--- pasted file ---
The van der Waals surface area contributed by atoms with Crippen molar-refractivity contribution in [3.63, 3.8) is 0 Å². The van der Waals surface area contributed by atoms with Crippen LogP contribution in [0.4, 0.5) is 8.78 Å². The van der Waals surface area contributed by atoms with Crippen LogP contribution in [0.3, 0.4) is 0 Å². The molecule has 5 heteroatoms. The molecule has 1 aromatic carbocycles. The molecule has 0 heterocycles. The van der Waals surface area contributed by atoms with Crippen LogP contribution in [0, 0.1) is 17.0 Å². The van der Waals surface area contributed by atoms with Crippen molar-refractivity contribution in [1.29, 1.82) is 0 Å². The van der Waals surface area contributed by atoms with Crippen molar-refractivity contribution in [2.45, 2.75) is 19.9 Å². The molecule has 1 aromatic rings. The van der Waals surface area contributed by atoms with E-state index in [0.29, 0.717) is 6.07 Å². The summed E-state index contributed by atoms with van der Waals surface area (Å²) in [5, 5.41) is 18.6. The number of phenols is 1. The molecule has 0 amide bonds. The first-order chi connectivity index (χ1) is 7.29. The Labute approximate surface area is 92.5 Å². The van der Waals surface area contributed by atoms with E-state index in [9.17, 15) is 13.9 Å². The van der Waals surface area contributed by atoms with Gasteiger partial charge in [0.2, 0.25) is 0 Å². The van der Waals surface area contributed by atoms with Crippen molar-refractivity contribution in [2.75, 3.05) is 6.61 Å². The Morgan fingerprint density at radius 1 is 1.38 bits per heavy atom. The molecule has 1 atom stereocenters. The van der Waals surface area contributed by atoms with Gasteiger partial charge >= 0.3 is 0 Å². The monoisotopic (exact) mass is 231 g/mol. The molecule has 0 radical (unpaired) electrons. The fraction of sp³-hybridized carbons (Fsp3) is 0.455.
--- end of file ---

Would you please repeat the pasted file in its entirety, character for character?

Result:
The van der Waals surface area contributed by atoms with Crippen molar-refractivity contribution in [3.63, 3.8) is 0 Å². The van der Waals surface area contributed by atoms with Crippen LogP contribution in [0.4, 0.5) is 8.78 Å². The van der Waals surface area contributed by atoms with Crippen LogP contribution in [0.3, 0.4) is 0 Å². The molecule has 5 heteroatoms. The molecule has 1 aromatic carbocycles. The molecule has 0 heterocycles. The van der Waals surface area contributed by atoms with Crippen LogP contribution in [0, 0.1) is 17.0 Å². The van der Waals surface area contributed by atoms with Crippen molar-refractivity contribution in [1.29, 1.82) is 0 Å². The van der Waals surface area contributed by atoms with Crippen molar-refractivity contribution in [2.45, 2.75) is 19.9 Å². The molecule has 1 aromatic rings. The van der Waals surface area contributed by atoms with E-state index in [0.29, 0.717) is 6.07 Å². The summed E-state index contributed by atoms with van der Waals surface area (Å²) in [5, 5.41) is 18.6. The number of phenols is 1. The molecule has 0 amide bonds. The first-order chi connectivity index (χ1) is 7.29. The Labute approximate surface area is 92.5 Å². The van der Waals surface area contributed by atoms with E-state index in [9.17, 15) is 13.9 Å². The van der Waals surface area contributed by atoms with Gasteiger partial charge in [0.2, 0.25) is 0 Å². The van der Waals surface area contributed by atoms with Crippen molar-refractivity contribution in [2.75, 3.05) is 6.61 Å². The Morgan fingerprint density at radius 1 is 1.38 bits per heavy atom. The molecule has 1 atom stereocenters. The van der Waals surface area contributed by atoms with Gasteiger partial charge >= 0.3 is 0 Å². The monoisotopic (exact) mass is 231 g/mol. The molecule has 0 radical (unpaired) electrons. The fraction of sp³-hybridized carbons (Fsp3) is 0.455.